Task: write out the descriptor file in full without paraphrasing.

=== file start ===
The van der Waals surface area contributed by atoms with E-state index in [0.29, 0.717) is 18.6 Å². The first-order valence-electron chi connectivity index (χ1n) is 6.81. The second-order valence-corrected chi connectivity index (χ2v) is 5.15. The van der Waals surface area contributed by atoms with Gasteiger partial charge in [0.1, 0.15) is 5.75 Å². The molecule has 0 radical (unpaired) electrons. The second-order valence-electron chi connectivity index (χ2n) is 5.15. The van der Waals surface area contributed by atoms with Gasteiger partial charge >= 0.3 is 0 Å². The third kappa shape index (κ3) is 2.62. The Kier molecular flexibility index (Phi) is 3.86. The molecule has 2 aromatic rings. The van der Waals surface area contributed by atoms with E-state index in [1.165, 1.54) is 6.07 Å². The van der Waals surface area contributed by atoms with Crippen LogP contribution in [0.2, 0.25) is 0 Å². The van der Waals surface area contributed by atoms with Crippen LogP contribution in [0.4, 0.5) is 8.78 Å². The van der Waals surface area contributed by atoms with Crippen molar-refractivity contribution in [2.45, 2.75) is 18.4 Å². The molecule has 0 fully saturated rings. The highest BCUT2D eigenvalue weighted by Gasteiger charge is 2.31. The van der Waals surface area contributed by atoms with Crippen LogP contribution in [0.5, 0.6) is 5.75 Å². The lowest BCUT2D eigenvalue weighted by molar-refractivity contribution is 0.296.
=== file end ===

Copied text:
The van der Waals surface area contributed by atoms with E-state index in [0.29, 0.717) is 18.6 Å². The first-order valence-electron chi connectivity index (χ1n) is 6.81. The second-order valence-corrected chi connectivity index (χ2v) is 5.15. The van der Waals surface area contributed by atoms with Gasteiger partial charge in [0.1, 0.15) is 5.75 Å². The molecule has 0 radical (unpaired) electrons. The second-order valence-electron chi connectivity index (χ2n) is 5.15. The van der Waals surface area contributed by atoms with Gasteiger partial charge >= 0.3 is 0 Å². The third kappa shape index (κ3) is 2.62. The Kier molecular flexibility index (Phi) is 3.86. The molecule has 2 aromatic rings. The van der Waals surface area contributed by atoms with E-state index in [1.165, 1.54) is 6.07 Å². The van der Waals surface area contributed by atoms with Crippen LogP contribution in [0.2, 0.25) is 0 Å². The van der Waals surface area contributed by atoms with Crippen LogP contribution in [0.4, 0.5) is 8.78 Å². The van der Waals surface area contributed by atoms with Crippen molar-refractivity contribution in [2.45, 2.75) is 18.4 Å². The molecule has 0 fully saturated rings. The highest BCUT2D eigenvalue weighted by Gasteiger charge is 2.31. The van der Waals surface area contributed by atoms with Crippen LogP contribution in [0.5, 0.6) is 5.75 Å². The lowest BCUT2D eigenvalue weighted by molar-refractivity contribution is 0.296.